Herem, holy war (1 Samuel 15)

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The command given to Saul in 1 Samuel 15:3 to “totally destroy everything” that belonged to the Amalekites represents the translation of the Hebrew word haram. This verb, which means to “ban” or “completely destroy” has a related noun, herem, meaning “absolute destruction”. In keeping with its frequent use within the context of Old Testament Hebrew warfare, the verb is also found in Deuteronomy 20:16-18, where the Israelites were commanded to “completely destroy” all the peoples living within the land God had given them as an inheritance. These verses in Deuteronomy indicate that this total destruction involved killing all the people and domestic animals belonging to the place. The same verb appears in the Moabite language, as attested on the ninth century B.C. Mesha Stele (pictured below), an inscribed stone monument on which king Mesha of Moab claimed to have “totally destroyed” the people of Nebo for the god Chemosh. Mesha’s use of this verb demonstrates a connection between Israel and her neighbours in the realm of warfare ideology.

While the phrase “holy war” may be somewhat misleading, the Biblical idea of war is rooted in the notion that God led His people into battle and that certain Old Testament battles were executed as religious acts. Although it has been suggested that herem was an element of every Biblical holy war, this is most unlikely, since it was not decreed in every battle.

While it is not mentioned in 1 Samuel 15, the ark of the covenant served as the palladium (a religious image or object thought to provide divine protection to a people or place) that signified Yahweh’s presence among the Israelite army in battle. Yahweh was often portrayed as a warrior God who was victorious over the powers of chaos. This ideology was prevalent throughout the ancient Near East, and, along with associated injunctions to purity among the warriors (Deuteronomy 23:9-10), it provided the essential elements of the holy war. In the Bible this offers a powerful metaphor for God’s mighty acts in salvation history that will culminate in the absolute destruction of all who oppose Him.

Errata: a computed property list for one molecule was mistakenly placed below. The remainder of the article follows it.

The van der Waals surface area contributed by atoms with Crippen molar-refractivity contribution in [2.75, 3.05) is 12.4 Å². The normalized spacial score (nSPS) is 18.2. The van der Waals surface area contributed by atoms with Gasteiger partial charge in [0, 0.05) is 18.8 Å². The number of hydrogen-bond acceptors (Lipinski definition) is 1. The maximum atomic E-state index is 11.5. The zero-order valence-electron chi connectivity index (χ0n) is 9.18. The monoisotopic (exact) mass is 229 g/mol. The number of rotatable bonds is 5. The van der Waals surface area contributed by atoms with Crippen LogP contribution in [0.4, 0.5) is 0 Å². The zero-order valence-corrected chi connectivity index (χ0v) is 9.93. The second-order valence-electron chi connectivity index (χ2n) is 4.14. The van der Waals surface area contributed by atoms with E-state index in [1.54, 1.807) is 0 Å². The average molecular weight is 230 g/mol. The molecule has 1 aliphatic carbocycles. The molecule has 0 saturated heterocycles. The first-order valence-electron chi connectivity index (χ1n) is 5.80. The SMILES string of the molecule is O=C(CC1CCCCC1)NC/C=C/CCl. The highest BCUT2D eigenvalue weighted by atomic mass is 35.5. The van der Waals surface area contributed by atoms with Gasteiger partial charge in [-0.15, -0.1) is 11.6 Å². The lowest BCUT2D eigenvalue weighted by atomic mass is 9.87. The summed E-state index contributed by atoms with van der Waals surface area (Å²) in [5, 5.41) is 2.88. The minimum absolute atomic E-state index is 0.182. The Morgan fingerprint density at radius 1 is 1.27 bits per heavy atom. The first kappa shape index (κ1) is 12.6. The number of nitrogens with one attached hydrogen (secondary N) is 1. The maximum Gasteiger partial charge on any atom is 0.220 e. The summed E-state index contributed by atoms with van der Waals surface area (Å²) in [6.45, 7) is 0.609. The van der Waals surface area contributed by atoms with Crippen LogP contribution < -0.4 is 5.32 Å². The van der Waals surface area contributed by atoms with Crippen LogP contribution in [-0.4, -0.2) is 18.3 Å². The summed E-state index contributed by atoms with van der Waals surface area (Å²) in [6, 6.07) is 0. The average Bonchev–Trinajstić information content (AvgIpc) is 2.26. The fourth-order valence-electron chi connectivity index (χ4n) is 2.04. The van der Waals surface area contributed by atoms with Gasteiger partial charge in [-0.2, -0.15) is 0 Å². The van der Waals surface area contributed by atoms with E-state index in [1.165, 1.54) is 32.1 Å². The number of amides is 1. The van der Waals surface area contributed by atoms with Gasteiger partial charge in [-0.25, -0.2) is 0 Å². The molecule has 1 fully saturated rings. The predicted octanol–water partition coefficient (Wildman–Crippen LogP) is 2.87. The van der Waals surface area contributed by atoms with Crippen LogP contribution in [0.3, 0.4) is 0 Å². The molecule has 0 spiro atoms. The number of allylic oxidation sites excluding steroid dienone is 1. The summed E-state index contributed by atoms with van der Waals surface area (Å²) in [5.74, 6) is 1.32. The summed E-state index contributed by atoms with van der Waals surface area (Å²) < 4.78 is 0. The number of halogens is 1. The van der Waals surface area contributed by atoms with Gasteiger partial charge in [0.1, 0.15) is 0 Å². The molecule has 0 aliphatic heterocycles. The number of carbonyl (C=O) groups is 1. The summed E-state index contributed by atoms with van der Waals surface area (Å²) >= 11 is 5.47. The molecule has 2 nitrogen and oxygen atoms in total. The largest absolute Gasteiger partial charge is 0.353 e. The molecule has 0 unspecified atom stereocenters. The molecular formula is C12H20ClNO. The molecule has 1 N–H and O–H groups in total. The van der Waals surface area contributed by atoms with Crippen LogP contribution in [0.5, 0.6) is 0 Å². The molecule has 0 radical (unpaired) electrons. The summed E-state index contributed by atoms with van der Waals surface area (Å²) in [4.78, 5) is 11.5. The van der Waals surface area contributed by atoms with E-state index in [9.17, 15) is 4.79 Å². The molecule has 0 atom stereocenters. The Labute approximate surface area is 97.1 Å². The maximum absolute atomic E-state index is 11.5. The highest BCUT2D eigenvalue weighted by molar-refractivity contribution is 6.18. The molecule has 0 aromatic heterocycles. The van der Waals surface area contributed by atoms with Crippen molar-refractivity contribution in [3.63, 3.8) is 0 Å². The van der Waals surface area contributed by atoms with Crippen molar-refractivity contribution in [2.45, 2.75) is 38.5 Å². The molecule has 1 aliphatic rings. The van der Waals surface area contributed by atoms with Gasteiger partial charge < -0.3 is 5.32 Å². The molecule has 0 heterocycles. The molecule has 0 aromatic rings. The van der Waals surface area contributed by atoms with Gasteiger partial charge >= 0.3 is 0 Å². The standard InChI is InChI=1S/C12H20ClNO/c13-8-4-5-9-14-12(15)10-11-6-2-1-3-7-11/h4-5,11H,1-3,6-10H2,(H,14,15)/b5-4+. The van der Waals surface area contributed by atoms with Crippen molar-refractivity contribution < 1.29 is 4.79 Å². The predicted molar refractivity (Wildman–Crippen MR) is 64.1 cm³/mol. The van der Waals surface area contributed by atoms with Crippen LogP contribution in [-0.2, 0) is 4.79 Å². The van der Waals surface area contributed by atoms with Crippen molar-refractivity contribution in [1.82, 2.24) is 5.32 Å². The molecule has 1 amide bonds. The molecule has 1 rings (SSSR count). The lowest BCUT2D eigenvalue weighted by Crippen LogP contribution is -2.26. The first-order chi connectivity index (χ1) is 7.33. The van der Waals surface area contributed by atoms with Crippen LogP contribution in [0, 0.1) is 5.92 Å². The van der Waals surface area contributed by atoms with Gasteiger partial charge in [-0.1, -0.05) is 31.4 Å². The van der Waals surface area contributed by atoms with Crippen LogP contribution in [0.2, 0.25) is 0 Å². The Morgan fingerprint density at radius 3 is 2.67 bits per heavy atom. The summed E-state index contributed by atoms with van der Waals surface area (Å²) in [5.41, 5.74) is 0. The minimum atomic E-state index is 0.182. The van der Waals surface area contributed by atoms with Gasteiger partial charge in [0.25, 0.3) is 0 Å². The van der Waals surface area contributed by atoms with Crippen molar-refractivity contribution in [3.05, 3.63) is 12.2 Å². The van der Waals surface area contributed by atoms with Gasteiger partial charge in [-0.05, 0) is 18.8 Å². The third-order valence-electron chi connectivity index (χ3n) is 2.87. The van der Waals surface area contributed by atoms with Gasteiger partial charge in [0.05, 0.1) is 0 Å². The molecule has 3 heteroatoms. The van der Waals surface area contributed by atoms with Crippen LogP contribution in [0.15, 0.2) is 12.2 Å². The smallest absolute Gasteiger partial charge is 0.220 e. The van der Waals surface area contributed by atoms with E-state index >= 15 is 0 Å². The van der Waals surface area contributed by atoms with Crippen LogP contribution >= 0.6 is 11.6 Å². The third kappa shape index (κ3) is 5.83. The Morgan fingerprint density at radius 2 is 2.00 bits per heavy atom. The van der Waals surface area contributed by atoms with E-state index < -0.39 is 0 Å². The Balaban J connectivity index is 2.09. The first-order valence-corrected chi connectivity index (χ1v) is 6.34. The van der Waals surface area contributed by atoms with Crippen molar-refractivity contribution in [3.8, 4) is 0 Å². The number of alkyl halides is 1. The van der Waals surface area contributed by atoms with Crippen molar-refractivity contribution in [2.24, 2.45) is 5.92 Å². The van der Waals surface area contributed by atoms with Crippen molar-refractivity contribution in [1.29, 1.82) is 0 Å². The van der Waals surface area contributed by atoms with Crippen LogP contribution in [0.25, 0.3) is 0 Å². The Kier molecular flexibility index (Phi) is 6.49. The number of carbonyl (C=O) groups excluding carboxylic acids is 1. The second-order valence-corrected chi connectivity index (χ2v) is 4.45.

The herem in Israelite warfare strikes many readers as cruel, but it is helpful to keep three factors in mind:

  • The Israelites were executing divine judgement on Canaan speciffically; they were not called to wage holy wat on the nations around them in order to create an empire.
  • The herem was intended to remove permanently the pagan influence from the Israelite vicinity.
  • The herem was  meant to remind the Israelites that their warfare was not for the purpose of aquiring slaves and booty, but was meant to secure the land as their inheritance. When the Israelites failed to carry out the herem, the reason was often not mercy on their part, but greed (1 Samuel 15:9).

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